Here's a video from the band. Incredible vocals, and a very striking look. It was a fun project. Not sure if the poster will be available for sale by the band. I'll post info if that happens.

And live. Very tight. Well worth checking out.

Friday, January 10, 2014

A letter

Some of you lament that I don't post my nasty letters much anymore. Just had this troll bomb dumped on my Facebook page:

You're just another asshole sitting high on your double standard. Want to talk about making money off the backs of the suffering? You are a complete and total fucking asshole who got his fame on the coattails of a serial killer which I am sure you wrote so that you could donate a percentage of the profits to a fund for families whose sons were victims of that asshole. Im sick of your insufferable arrogance and shocking stupidity. I'm done with you. I'll be sure to tell everyone I know not to buy your book because you are an asshole. God knows your art didn't bring you fame.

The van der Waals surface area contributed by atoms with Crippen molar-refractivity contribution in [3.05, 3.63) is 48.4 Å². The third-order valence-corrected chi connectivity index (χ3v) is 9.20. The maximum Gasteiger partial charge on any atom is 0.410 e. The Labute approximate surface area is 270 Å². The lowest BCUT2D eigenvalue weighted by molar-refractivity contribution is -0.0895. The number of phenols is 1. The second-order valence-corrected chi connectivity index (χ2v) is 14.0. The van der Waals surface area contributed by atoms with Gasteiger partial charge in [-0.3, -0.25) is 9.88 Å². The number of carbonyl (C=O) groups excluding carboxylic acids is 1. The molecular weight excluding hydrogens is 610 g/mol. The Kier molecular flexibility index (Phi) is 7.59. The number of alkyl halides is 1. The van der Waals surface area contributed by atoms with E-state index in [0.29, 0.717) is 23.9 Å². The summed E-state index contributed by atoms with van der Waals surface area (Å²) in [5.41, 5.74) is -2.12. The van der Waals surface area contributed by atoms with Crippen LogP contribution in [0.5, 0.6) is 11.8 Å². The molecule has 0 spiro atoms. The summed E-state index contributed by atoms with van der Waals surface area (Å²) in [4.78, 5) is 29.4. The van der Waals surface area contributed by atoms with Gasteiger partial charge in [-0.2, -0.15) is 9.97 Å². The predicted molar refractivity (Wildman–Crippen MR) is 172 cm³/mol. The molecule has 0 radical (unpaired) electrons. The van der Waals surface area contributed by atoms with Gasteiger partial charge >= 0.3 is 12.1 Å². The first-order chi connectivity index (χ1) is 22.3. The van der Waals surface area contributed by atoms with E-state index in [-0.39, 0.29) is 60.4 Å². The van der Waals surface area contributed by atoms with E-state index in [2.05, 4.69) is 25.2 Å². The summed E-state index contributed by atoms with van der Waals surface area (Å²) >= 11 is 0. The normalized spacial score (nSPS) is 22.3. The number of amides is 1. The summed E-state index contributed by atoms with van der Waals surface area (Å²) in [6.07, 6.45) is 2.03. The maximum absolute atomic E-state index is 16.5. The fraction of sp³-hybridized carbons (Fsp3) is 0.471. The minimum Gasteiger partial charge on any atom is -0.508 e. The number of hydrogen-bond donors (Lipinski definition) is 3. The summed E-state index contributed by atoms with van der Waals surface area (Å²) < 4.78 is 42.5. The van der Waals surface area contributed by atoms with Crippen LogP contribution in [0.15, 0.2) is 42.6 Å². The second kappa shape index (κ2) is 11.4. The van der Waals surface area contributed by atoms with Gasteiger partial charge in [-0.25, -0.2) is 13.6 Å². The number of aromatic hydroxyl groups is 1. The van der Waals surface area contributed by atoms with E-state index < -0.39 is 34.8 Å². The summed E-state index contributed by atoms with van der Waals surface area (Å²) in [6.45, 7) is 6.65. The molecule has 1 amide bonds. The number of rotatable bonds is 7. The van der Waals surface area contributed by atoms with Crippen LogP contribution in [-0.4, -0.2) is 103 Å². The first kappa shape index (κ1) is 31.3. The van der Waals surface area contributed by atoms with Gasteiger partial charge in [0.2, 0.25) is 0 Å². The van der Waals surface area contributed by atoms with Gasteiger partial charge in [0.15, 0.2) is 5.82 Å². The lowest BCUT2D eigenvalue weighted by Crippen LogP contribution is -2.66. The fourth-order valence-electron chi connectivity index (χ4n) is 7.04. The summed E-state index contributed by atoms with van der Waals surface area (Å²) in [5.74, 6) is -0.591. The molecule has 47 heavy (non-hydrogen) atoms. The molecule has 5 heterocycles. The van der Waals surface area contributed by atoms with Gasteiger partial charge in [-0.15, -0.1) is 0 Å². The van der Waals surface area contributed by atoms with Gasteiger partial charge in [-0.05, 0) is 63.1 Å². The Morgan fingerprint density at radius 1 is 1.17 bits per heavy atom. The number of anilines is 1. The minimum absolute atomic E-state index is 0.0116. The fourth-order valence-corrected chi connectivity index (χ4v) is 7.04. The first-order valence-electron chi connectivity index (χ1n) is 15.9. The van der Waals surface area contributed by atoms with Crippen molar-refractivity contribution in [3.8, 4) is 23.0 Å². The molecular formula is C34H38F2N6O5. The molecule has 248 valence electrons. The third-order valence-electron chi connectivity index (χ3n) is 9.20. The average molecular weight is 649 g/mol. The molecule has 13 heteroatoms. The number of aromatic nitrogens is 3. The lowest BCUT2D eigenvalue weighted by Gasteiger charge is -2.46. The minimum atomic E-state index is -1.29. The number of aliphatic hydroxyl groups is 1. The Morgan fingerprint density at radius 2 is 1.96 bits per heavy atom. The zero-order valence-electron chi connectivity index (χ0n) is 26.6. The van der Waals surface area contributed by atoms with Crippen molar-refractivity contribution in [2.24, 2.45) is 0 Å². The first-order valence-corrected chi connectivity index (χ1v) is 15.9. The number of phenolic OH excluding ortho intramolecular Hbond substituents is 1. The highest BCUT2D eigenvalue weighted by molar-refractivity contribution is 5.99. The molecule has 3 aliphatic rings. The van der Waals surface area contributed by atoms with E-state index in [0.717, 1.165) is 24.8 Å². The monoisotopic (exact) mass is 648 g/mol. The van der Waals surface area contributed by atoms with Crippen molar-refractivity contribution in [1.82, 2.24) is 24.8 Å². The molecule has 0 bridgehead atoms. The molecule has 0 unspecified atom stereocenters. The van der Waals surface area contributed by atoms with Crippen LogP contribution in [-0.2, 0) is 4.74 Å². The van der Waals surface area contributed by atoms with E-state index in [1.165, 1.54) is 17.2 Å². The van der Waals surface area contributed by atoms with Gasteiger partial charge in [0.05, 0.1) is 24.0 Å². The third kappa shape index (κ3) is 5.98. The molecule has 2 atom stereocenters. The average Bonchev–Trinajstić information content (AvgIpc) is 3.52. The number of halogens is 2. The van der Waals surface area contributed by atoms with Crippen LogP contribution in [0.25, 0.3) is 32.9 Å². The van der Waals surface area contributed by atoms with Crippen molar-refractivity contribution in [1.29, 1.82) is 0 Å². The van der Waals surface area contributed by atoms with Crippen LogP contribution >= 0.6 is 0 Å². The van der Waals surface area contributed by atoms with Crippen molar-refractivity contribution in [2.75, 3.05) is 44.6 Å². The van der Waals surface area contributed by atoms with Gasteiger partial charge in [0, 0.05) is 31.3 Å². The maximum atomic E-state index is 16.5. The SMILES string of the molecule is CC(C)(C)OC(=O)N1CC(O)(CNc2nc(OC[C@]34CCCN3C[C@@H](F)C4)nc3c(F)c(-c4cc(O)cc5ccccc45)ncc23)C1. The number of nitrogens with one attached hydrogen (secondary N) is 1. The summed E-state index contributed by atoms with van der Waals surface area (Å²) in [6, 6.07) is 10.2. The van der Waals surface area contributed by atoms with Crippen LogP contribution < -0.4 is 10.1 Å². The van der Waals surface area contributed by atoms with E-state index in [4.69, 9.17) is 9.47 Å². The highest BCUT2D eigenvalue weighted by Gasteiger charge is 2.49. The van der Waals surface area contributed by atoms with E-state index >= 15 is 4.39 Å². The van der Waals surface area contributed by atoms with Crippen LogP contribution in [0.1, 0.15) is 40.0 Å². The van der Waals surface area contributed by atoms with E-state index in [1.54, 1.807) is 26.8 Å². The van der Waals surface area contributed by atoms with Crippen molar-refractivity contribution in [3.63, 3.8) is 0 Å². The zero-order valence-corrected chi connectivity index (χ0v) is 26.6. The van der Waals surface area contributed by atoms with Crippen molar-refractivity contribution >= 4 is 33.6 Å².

Mason Speed

So which is it, Mas? I got fame on serial killer coattails or I don't have any fame at all? Can't have it both ways! I picture you going door to door on your block and screaming at your neighbors, bug-eyed and sweating,  not to buy "this asshole's book!"

Baron addendum

Just learned that I'll be leaving on the European book tour earlier than I thought. So the next installment of the Baron of Prospect Ave. will be the last one until I return at the end of February. Sorry to leave everyone hanging, but I have to crap out all of February's City strips in the next two weeks! I've been dealing with a brutal workload for six months now (the reasons will become clear soon) and, to be honest, I'm pretty tired of it. This trip couldn't come at a better time. I'm beat.

Tuesday, January 7, 2014

It's cold and we're all gonna DIE!

Local schools canceled. Sun is shining. No snow. The whole damn eastern half of the country shut down by TVnews Dual-Doppler Douchebags who have sent everyone into a panic with predictions of a wintery doom. You're all worthless and weak. Now drop and give me 20! 

Here's a photo from my senior year at Dahmer High in 1978 as we trudged off the bus in a fucking blizzard to attend class.

For us Cleves (those old enough to remember, that is) all winters are judged by the Winter of 1978. And all pale in comparison. Mainly thanks the the Great Blizzard aka The Cleveland Superbomb.